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Anti-Asian is also an institutional, societal problem, new research finds

By Akemi Tamanaha, Associate Editor

New research suggests that institutions, not just individuals, can be the culprits of anti-Asian hate incidents. 

Stop AAPI Hate, a nonprofit organization tracking self-reported incidents of hate and discrimination against Asian Americans and Pacific Islanders, recently released a new report examining the nuances of anti-Asian hate incidents. The report, Shades of Hate, was released in tandem with a new data visualization tool, allowing the public improved access to Stop AAPI’s data sets.

Researchers at Stop AAPI Hate analyzed 11,409 unique acts of hate reported to the organization between January 2020 and December 2022. 

Shades of Hate provides a closer look at the types of hate Asian Americans have reported. While 51% of the reported hate acts involved explicit racial bias, another 29% involved perceived bias and 20% involved coded bias.

The study also shifted some of the focus away from individual offenders and onto societal issues. Researchers found that hate was not limited to interpersonal interactions but also “bred within a larger environment of societal hate.” Additionally, 15% of offenders worked for or represented an institution when the hate incident occurred.

“We wanted to understand offenders in a way that would actually lead us to solutions,” Dr. Stephanie Chan, Stop AAPI Hate director of data and research, said in an interview with AsAmnews.

For example, Dr. Chan noted that several incidents occurred at retail stores, where victims currently don’t have certain civil rights protections.

“By being able to see these places where Asian Americans and Pacific Islanders are experiencing institutional discrimination, it points us to places where we could strengthen, you know, civil rights protections,” Dr. Chan said.

In October, the FBI released hate crime data that indicated anti-Asian hate crimes were decreasing. Stop AAPI has warned that the FBI’s report does not paint a complete picture. 

“We really cautioned policymakers and journalists like yourself from looking at one set of data, whether it’s law enforcement or an FBI, which relies on local law enforcement data, to suggest that hate is on the rise or decreasing,” Cynthia Choi, co-executive director of Stop AAPI said in an interview with AsAmNews.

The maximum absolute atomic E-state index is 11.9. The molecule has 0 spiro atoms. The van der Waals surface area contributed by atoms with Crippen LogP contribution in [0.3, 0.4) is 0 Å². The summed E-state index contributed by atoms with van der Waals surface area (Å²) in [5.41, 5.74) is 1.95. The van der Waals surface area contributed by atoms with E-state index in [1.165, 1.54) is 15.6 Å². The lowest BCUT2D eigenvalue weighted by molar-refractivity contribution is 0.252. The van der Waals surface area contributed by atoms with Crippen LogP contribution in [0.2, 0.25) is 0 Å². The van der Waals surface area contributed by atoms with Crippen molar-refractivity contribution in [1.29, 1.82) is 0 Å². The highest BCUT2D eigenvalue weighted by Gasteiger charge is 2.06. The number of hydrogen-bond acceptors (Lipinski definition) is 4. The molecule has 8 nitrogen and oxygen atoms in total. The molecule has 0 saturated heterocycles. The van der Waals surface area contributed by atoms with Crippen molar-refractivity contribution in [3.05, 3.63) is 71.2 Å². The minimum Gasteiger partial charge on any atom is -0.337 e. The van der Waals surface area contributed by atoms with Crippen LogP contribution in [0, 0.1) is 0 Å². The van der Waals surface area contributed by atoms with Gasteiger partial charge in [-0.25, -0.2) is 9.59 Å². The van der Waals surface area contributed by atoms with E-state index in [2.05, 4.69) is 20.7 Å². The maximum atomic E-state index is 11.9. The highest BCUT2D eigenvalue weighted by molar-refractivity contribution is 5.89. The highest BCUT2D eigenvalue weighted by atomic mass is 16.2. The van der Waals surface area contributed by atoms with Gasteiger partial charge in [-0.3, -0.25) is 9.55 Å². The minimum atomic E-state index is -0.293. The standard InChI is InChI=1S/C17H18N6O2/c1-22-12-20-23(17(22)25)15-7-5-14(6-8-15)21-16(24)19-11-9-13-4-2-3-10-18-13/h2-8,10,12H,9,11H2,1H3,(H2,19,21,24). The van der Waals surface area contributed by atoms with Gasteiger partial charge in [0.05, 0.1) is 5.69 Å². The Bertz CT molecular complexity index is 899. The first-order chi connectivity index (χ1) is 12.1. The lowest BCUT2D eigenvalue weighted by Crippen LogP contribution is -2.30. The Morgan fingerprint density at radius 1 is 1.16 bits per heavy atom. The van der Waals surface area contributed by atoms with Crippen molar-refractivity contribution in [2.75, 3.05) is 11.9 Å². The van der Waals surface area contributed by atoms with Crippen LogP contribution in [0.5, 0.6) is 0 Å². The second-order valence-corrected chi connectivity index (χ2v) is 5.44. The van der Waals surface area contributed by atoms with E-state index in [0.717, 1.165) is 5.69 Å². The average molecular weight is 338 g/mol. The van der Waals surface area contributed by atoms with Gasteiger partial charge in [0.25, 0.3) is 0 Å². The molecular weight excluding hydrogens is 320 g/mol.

Many Asian Americans still do not feel comfortable reporting their experiences to law enforcement. Others, Choi says, are experiencing “reporting fatigue,” believing nothing would be done even if they contacted law enforcement. Looking at other data sets is crucial. 

Choi pointed out that one of the things that make Stop AAPI’s data “unique” is that it comes directly from Asian Americans who are choosing to report to the site. 

“I think that there’s a tremendous amount of value in that, in the sense that we can hear directly or read directly what those experiences are and the nuance, and we’ve in some cases, we’ve been able to do follow up and get more information,” Choi said.

The reports are also not limited to only incidents that qualify as hate crimes. 

“I think part of the reason why we also want to expand, you know, beyond talking about hate crimes is because people are thinking, Okay, I just experienced a really disturbing experience with verbal harassment. What am I supposed to do with this? Like, I don’t know if I’m supposed to report this. I don’t know where to report this,’” Dr. Chan said. 

“And so one of our goals is to be able to help community members to identify what category this experience belongs in. And as a result, like, ‘Where can I go to seek help for what I’ve experienced.’”

Stop AAPI Hate is one of the leading research organizations in anti-Asian racism. Journalists, students and policymakers often reference their reports. The goal of their new data visualization tool is to make their research even more accessible.

 “We’ve always wanted this data to be by communities and for our communities,” Chan said, adding, “We don’t want to be the gatekeeper. We want to be the gate opener.”

The public can use the dashboard to explore research on the different shades of hate. The tool also allows users to disaggregate the data by different variables including age, state, county and more.

Stop AAPI Hate’s data visualization tool

Happy Lunar New Year! Time is running out to support our Lunar New Year Fundraising Drive through this link. The campaign ends Sunday. AsAmNews is published by the non-profit, Asian American Media Inc. We are supported in part by funding provided by the State of California, administered by the California State Library in partnership with the California Department of Social Services and the California Commission on Asian and Pacific Islander American Affairs as part of the Stop the Hate program. To report a hate incident or hate crime and get support, go to CA vs Hate.

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